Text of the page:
|Cover Photo from Monday's Green Bay Press-Gazette|
In the case of this game, exceedingly untimely penalties and turnovers essentially undid the Packers, and unlike the 1995 game between these teams, there was no "Yancey Clause" to bail them out. Sure, the screwed up ref timing on the final 10 seconds did not help, but absent the penalties and turnovers, the Packers would not have found themselves in the position of needing a TD to tie the game. The Lions, who should have won the NFC North a month ago, had knocked themselves out of the playoff chase earlier in the day. And this loss to the Steelers (38-31) left the Packers planning for next year's draft.
Unless, of course, the Bears managed to lose the Sunday night game to the Philadelphia Eagles. Oh, boy, did they ever! The Eagles went up by 21 points in the first quarter, and never took their feet off the gas, beating the Bears by the score of 54-11. My old friend Dick Karth said, during the Sunday night Bears-Eagles game: "As a GBP fan who went to the game today at Lambeau Field in all the snow and everything ... I'm not happy. But I'm glad I'm not a Bears fan tonight! What an embarrassment it must be for Bears fans!"
As a result of the Bears' game, Matt Flynn need not have been so forlorn, as he looked in the picture above. It turns out, the game against the Steelers did not matter one whit. Win or lose against the Steelers, the Packers would still need to win the finale against the Bears to win the division and make the playoffs. Dramatic developments in the last couple of days have Aaron Rodgers returning for this game, Clay Matthews out with a re-broken thumb (I can't imagine him playing again this year), Eddie Lacy will apparently play through the pain of his injured ankle, and as an added bonus, as of this writing, it is quite possible that Randall Cobb will be activated and play.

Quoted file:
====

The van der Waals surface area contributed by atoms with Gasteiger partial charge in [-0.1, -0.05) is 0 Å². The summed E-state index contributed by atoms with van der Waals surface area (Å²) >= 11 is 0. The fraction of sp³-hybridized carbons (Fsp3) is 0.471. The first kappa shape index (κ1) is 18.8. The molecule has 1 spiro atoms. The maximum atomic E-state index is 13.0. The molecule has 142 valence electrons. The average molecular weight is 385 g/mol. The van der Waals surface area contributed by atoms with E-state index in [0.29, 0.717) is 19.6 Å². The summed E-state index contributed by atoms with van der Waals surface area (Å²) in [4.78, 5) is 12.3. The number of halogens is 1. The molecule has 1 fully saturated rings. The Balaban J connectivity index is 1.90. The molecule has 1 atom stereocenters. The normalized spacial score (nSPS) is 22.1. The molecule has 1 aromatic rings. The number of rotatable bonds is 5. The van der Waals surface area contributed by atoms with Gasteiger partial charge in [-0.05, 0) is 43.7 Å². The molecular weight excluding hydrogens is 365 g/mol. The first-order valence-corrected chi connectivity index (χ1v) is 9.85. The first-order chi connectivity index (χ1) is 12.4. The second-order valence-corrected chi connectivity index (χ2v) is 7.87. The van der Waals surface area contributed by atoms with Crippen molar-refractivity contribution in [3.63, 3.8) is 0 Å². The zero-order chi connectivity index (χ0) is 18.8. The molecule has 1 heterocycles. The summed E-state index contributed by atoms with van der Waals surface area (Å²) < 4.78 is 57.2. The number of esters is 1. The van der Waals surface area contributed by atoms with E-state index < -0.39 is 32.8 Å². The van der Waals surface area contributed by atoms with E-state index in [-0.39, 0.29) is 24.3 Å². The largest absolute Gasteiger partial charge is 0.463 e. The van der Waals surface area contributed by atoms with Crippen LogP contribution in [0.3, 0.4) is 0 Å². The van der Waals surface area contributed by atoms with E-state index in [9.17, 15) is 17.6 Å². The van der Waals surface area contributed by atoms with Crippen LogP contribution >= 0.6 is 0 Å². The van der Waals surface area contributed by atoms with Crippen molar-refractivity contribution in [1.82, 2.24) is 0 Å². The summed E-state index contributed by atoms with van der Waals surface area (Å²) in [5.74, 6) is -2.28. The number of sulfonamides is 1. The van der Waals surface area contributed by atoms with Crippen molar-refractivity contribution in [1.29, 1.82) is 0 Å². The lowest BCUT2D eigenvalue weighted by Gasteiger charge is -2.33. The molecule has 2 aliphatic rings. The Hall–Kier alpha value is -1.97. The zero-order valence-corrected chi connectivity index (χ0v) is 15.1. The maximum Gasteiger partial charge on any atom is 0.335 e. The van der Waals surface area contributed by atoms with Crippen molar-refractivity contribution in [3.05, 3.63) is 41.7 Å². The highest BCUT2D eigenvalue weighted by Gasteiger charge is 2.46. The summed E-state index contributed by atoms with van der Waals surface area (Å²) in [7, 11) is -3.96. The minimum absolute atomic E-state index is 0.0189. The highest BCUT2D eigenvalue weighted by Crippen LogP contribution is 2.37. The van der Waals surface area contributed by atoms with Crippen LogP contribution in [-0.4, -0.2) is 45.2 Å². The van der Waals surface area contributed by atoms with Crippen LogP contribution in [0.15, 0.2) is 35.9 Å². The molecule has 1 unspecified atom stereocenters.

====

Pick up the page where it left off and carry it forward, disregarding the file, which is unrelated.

I am, to be honest, surprised that Rodgers will play. After all of the talk last week, repeated endlessly on every football website, that Rodgers was not that close to playing against the Steelers, and that he was at "extraordinary risk" if he returned to the field, I really thought that he would again not be activated. And particularly after Clay Matthews re-broke his thumb, I thought the lesson the Packers would take away was to err even further on the side of caution with Aaron Rodgers. Despite all that, he will play, which not only changes the complexion of this game, but if the Packers win, it will change the complexion of the playoffs in the NFC. Rodgers, if he is close to his normal self, is simply not prone to make the same kinds of mistakes that his merry band of backups have made in the almost 8 games since he broke his collarbone.
This game has all the looks of a shootout now. As bad as the Packers' defense has been, the Bears' defense is worse. And as well as the Bears' offense has played at times, the Packers' offense is capable of matching them score for score, and, I would argue, getting a couple of extra scores along the way.
The Bears, of course, have a new offense under Marc Trestman, and it has been impressive at times, with Brandon Marshall, Alshon Jeffery, and Matt Forte providing the weapons for Jay Cutler. The Packers-Bears game earlier this season is not much of a predictor, since almost all of the game was played with Josh McCown and Seneca Wallace at quarterback. But now that Jay Cutler is back, we just need to remember what Charles Woodson said last year: "It's the same old Jay. We just need to be in position. Jay will throw us the ball." If there is one thing that is critical in this game, it is that the Packers must take advantage of every one of those opportunities.